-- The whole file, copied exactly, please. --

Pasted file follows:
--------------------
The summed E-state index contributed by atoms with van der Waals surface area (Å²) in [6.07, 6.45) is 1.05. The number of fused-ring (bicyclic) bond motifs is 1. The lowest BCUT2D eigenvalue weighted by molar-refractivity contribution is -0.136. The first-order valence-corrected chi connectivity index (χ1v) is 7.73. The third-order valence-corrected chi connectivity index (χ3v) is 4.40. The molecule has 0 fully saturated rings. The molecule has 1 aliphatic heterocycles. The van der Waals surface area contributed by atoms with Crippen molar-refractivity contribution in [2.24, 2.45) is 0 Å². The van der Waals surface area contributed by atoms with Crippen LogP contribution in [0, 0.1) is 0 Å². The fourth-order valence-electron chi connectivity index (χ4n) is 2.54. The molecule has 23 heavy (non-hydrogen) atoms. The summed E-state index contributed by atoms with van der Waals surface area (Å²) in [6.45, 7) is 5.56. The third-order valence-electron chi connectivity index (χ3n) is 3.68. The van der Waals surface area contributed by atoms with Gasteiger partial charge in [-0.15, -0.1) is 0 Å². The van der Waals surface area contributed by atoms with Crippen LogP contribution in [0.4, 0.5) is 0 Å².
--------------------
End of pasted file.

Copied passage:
The summed E-state index contributed by atoms with van der Waals surface area (Å²) in [6.07, 6.45) is 1.05. The number of fused-ring (bicyclic) bond motifs is 1. The lowest BCUT2D eigenvalue weighted by molar-refractivity contribution is -0.136. The first-order valence-corrected chi connectivity index (χ1v) is 7.73. The third-order valence-corrected chi connectivity index (χ3v) is 4.40. The molecule has 0 fully saturated rings. The molecule has 1 aliphatic heterocycles. The van der Waals surface area contributed by atoms with Crippen molar-refractivity contribution in [2.24, 2.45) is 0 Å². The van der Waals surface area contributed by atoms with Crippen LogP contribution in [0, 0.1) is 0 Å². The fourth-order valence-electron chi connectivity index (χ4n) is 2.54. The molecule has 23 heavy (non-hydrogen) atoms. The summed E-state index contributed by atoms with van der Waals surface area (Å²) in [6.45, 7) is 5.56. The third-order valence-electron chi connectivity index (χ3n) is 3.68. The van der Waals surface area contributed by atoms with Gasteiger partial charge in [-0.15, -0.1) is 0 Å². The van der Waals surface area contributed by atoms with Crippen LogP contribution in [0.4, 0.5) is 0 Å².